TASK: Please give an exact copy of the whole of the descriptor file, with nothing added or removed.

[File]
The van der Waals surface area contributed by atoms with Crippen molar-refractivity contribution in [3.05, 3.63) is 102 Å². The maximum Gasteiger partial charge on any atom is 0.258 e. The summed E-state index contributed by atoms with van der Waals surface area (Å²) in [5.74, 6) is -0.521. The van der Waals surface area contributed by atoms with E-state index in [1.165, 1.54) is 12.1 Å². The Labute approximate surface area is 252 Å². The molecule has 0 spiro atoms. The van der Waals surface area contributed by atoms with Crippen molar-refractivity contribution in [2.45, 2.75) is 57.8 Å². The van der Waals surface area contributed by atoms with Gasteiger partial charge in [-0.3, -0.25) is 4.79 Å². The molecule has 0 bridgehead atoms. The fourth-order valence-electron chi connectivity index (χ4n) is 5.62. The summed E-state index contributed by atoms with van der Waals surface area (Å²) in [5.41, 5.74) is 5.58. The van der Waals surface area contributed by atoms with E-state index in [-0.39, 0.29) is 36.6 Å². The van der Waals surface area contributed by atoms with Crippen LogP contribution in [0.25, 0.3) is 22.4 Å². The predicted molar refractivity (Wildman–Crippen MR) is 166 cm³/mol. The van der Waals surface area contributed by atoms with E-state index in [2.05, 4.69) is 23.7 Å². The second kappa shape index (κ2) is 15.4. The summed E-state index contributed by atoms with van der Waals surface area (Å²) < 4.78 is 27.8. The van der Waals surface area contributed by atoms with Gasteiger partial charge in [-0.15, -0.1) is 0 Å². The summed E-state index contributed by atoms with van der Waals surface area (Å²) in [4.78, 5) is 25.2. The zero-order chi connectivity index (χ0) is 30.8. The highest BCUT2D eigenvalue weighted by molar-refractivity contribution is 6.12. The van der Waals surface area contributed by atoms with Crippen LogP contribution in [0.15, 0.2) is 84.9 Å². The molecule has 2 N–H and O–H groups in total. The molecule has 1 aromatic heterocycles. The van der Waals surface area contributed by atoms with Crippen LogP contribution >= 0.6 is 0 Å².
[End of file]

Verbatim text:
The van der Waals surface area contributed by atoms with Crippen molar-refractivity contribution in [3.05, 3.63) is 102 Å². The maximum Gasteiger partial charge on any atom is 0.258 e. The summed E-state index contributed by atoms with van der Waals surface area (Å²) in [5.74, 6) is -0.521. The van der Waals surface area contributed by atoms with E-state index in [1.165, 1.54) is 12.1 Å². The Labute approximate surface area is 252 Å². The molecule has 0 spiro atoms. The van der Waals surface area contributed by atoms with Crippen molar-refractivity contribution in [2.45, 2.75) is 57.8 Å². The van der Waals surface area contributed by atoms with Gasteiger partial charge in [-0.3, -0.25) is 4.79 Å². The molecule has 0 bridgehead atoms. The fourth-order valence-electron chi connectivity index (χ4n) is 5.62. The summed E-state index contributed by atoms with van der Waals surface area (Å²) in [5.41, 5.74) is 5.58. The van der Waals surface area contributed by atoms with E-state index in [-0.39, 0.29) is 36.6 Å². The van der Waals surface area contributed by atoms with Crippen LogP contribution in [0.25, 0.3) is 22.4 Å². The predicted molar refractivity (Wildman–Crippen MR) is 166 cm³/mol. The van der Waals surface area contributed by atoms with E-state index in [2.05, 4.69) is 23.7 Å². The second kappa shape index (κ2) is 15.4. The summed E-state index contributed by atoms with van der Waals surface area (Å²) < 4.78 is 27.8. The van der Waals surface area contributed by atoms with Gasteiger partial charge in [-0.15, -0.1) is 0 Å². The summed E-state index contributed by atoms with van der Waals surface area (Å²) in [4.78, 5) is 25.2. The zero-order chi connectivity index (χ0) is 30.8. The highest BCUT2D eigenvalue weighted by molar-refractivity contribution is 6.12. The van der Waals surface area contributed by atoms with Crippen LogP contribution in [0.15, 0.2) is 84.9 Å². The molecule has 2 N–H and O–H groups in total. The molecule has 1 aromatic heterocycles. The van der Waals surface area contributed by atoms with Crippen LogP contribution >= 0.6 is 0 Å².